10 Hacks for Instagram Growth that Actually Work

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Everybody wants to be Instagram famous, brands included, and I can't blame you. It was the same desire years ago that brought to where I stand today, with an account that's surpassed the size of most of the small towns in the US. 

I recently divulged about the harder realities of being Instagram famous and the lie we (might be) perpetuating here, but if you're still convinced that Instagram fame will bring you happiness, read on. 

10 Instagram growth tactics that really work:

1. Structured, precise content pillars

I start with this because this is really the foundation for the creative behind your Instagram account. Before you start posting anything, sit down with a pen and paper and decide upon 3-5 topics, which I like to call "content pillars." For example, when I first started growing my personal Instagram, my content pillars were: sunsets, desserts, architecture/travel, selfies, and fashion-forward photos of myself. 

There are many accounts that are hugely popular that have just one content pillar such as singing (reposting vocalist videos) or organization (like my friend Marissa, the owner of Stil Classics).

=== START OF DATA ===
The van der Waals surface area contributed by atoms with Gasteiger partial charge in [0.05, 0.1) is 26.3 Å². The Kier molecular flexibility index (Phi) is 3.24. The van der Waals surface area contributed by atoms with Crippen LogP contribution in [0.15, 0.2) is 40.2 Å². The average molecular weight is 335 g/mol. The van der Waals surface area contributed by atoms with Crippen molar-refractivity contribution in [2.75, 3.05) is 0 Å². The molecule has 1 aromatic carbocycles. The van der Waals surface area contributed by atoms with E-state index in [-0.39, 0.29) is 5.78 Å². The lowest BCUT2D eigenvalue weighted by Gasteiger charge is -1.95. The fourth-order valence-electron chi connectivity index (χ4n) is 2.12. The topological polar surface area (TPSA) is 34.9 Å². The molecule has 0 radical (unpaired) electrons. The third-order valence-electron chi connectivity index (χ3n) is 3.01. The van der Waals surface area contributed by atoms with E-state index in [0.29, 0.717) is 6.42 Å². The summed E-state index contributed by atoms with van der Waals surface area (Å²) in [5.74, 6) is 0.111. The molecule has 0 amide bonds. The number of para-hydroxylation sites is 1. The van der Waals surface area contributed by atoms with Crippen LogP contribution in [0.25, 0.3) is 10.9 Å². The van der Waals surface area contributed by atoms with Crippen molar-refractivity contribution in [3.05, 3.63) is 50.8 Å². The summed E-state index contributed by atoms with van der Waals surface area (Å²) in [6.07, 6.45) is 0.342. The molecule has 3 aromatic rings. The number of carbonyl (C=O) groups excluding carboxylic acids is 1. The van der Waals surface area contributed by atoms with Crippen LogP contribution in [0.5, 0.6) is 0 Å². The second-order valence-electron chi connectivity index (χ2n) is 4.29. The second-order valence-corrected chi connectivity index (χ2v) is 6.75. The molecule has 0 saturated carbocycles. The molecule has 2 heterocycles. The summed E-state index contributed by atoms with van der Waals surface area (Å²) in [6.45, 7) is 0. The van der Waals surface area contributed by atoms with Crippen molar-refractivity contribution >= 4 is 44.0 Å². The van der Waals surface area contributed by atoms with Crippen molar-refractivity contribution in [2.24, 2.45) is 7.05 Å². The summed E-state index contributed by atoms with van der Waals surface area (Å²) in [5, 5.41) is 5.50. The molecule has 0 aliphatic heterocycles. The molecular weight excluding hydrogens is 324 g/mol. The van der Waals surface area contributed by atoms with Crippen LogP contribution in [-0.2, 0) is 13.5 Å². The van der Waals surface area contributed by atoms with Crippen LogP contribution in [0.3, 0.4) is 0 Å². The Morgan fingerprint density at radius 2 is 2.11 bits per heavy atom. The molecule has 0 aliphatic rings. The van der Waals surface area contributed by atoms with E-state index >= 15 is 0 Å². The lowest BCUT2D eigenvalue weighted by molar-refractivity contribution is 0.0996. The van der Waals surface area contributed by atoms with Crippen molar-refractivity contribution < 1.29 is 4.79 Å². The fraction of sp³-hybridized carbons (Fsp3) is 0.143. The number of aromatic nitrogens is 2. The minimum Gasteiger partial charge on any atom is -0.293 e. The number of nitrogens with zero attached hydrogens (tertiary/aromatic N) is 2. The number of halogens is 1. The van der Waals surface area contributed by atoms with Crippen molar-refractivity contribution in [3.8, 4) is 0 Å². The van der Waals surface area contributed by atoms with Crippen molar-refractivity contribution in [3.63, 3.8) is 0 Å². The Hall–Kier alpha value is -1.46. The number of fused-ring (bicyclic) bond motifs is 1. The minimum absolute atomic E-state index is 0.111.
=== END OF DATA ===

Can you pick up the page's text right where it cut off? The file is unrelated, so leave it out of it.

Having structured, precise content pillars that you do not deviate from allows your potential audience to immediately understand your brand and decide whether or not they want to engage with your content.

Tip: Pick content pillars that are practical and fit within the scope of your actual life.

2. Cohesive, high-quality content

Next, once you have your content pillars determined, it's time to start creating the content. Almost every Instagram account is going to require some level of organic content (photos that you actually take yourself), but usually you can work off the 80/20 rule (80% organic, 20% sourced). 

Take to Pinterest to bulk up on high quality imagery produced by others that fit the look and feel of your brand as well as your content pillars. Pay attention to colors and editing styles to ensure your feed remains cohesive.

Tip: Don't post anything that you feel doesn't add value. If it's a grainy iPhone photo with poor focus, post it in stories instead.

3. Reposting for ongoing, sourced content

Make a list of accounts you love who you can repost from. Make sure you choose popular accounts (10K+ followers-ish) and only repost content that fits with your visual aesthetic and falls under one of your content pillars. 

Each time you repost, you create a unique opportunity for engagement from the source account. Ensure you tag them correctly in the photo, and throw in a nice compliment to your caption. Use the "@" tag as well as the in-photo tag to ensure your sourced account notices the repost.